“#1. Make a Lot of Soup”
This was the first directive scribbled to myself on a note titled “Foodprep Strategy,” a deliberate attempt at eating well and staying sane in this time of post-moving–new-life-upheaval. New year, new city, new kitchen, new climate, new grocery stores, new work-from-home transition, all around brand new routine.
In my disoriented state, emerging from a maze of cardboard boxes to hit the ground running as Dinner Captain once again, I turned to soup. Nourishing, crowd-pleasing, inexpensive, efficient to cook in large batches, quick to reheat, and warming for cold bellies… soup has been serving me well.
Continue reading “[Instant Pot] Chicken Mushroom & Wild Rice Soup”
I’ve never competed in a chili cook-off, but if I did, this is the contender I would bring to the ring.
Since spying the recipe in an issue of Cooking Light years ago, it’s been a go-to for me and for Grant. I have to give him credit, as he’s taken the recipe on as his specialty – he really makes a mean pot of chili! And as much as I love to cook, there’s something extra-tasty about a home-cooked meal where somebody else does the home-cooking, am I right?
I was surprised to see mixed reviews on the magazine’s recipe post (different strokes for different folks, I guess!) but it’s my all-time favorite and makes an appearance on our dinner table several times every year (that’s a lot for a variety-junkie like me).
This chili has exceptional depth and richness from bitter unsweetened chocolate and smokin’ hot chipotle peppers. I make just a couple of tweaks from the original recipe: most notably, I cut back on the brown sugar (you could cut it out entirely, but I find that just a bit helps balance the heat and round out the tomato flavor) and I add a splash of vinegar at the end for brightness. I also prefer my chili with kidney beans over pintos, and usually only add a single can (but it can certainly accommodate another if you like it bean-ier).
In the recipe below I’m sharing my adaptations and instructions for cooking under pressure (in my case, with Instant Pot). If you’re not on board with pressure cooking, no sweat – we’ve made it plenty of times on the stovetop in a dutch oven before embracing the energy-efficient and flavor-concentrating qualities of my favorite electric pressure cooker.
I believe Instant Pot’s “chili” mode is set at 30 minutes, but for this recipe I’m satisfied with a quicker cooking time of 10 minutes using manual mode.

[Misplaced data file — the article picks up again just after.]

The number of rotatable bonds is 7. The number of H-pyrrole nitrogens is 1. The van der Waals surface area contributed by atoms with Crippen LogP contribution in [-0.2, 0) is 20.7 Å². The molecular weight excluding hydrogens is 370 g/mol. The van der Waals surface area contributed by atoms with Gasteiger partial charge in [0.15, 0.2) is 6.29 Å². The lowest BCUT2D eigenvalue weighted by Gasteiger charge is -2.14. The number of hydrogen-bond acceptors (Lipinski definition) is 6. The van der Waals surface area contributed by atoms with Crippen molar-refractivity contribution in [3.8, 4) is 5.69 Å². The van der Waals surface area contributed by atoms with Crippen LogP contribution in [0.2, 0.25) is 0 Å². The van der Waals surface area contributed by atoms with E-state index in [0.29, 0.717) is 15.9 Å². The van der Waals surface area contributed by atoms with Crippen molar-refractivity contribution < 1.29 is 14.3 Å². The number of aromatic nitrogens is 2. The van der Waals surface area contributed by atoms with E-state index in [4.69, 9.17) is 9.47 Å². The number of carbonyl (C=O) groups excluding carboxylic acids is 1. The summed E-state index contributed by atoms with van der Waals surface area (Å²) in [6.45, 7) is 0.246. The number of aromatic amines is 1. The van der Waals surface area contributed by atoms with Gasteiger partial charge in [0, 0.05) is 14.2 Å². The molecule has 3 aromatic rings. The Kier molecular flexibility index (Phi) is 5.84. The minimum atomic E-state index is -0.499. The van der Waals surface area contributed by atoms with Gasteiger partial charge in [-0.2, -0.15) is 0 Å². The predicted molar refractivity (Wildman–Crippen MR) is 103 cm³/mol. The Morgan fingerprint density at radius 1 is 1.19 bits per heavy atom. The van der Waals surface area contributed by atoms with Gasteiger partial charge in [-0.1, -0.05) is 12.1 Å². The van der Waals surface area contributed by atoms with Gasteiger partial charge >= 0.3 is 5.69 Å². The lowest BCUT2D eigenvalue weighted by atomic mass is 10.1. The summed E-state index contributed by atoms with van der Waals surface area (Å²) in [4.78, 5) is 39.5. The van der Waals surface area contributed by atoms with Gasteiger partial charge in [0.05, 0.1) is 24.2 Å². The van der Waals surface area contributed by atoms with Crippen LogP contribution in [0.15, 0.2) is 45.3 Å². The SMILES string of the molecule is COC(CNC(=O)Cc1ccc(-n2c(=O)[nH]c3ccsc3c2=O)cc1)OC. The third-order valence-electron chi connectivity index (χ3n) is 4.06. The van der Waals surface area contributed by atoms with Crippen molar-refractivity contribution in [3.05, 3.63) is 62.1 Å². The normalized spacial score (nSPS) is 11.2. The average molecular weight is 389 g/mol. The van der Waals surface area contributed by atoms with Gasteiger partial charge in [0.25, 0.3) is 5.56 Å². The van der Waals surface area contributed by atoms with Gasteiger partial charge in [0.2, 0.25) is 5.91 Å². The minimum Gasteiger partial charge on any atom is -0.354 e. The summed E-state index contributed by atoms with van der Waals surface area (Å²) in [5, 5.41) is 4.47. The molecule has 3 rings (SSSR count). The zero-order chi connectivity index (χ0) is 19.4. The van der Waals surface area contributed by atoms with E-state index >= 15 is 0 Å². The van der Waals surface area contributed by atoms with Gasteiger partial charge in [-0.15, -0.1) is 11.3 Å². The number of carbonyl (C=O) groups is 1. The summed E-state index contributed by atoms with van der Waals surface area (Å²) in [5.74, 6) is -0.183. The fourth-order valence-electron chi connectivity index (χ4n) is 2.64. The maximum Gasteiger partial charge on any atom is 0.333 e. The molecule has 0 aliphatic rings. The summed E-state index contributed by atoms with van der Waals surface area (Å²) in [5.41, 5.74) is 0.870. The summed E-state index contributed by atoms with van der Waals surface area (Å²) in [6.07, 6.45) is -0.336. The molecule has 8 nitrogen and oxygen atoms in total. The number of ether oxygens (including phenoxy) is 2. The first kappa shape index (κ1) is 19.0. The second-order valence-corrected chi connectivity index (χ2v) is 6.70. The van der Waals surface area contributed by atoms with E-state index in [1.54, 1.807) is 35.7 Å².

The beautiful thing about home cooking is that you can make it exactly how you like it – so cook it, tweak it, make it your own!
[Instant Pot] Chipotle Chocolate Chili
2 tsp. olive oil
1 large onion, chopped
1 red bell pepper, chopped
2-3 cloves garlic, minced
(optional, if desired: 1 minced fresh jalapeno or other hot pepper)
1 pound ground chicken or turkey breast (grass-fed beef can be substituted as well)
1 tsp. brown sugar (optional)
2 Tbsp. chili powder
1 tsp. ground cumin
1/4 tsp. salt
1 Tbsp. unsweetened cocoa powder
one 15 oz. can dark red kidney beans, drained and rinsed (feel free to add a second can if desired)
two 14.5 oz. cans crushed or diced tomatoes (I often use one can of each)
1 cup low-sodium chicken or beef broth
from a can of chipotle chiles in adobo sauce: 2 chiles, minced, along with 2 Tbsp. of sauce
1-2 oz. unsweetened chocolate, chopped
1 tsp. red wine or apple cider vinegar
Add the olive oil to the pressure cooker to cook over medium heat (press the 'Saute' button to begin cooking at medium saute heat). When the oil is hot, add the chopped onion, bell pepper, garlic and ground meat. If you like your chili very spicy, add the optional hot pepper (but be aware of the spiciness of your chili powder and chipotles). Saute, stirring occasionally, until the vegetables begin to soften and the meat is browned.
Stir in all remaining ingredients except the chopped chocolate and vinegar. Cover the pressure cooker with the lid, and be sure that the valve is in sealed position. Cook under high pressure for 10 minutes (with Instant Pot, press ‘Cancel’ to stop saute mode before closing the lid, then press ‘Manual’ to select 10 minutes).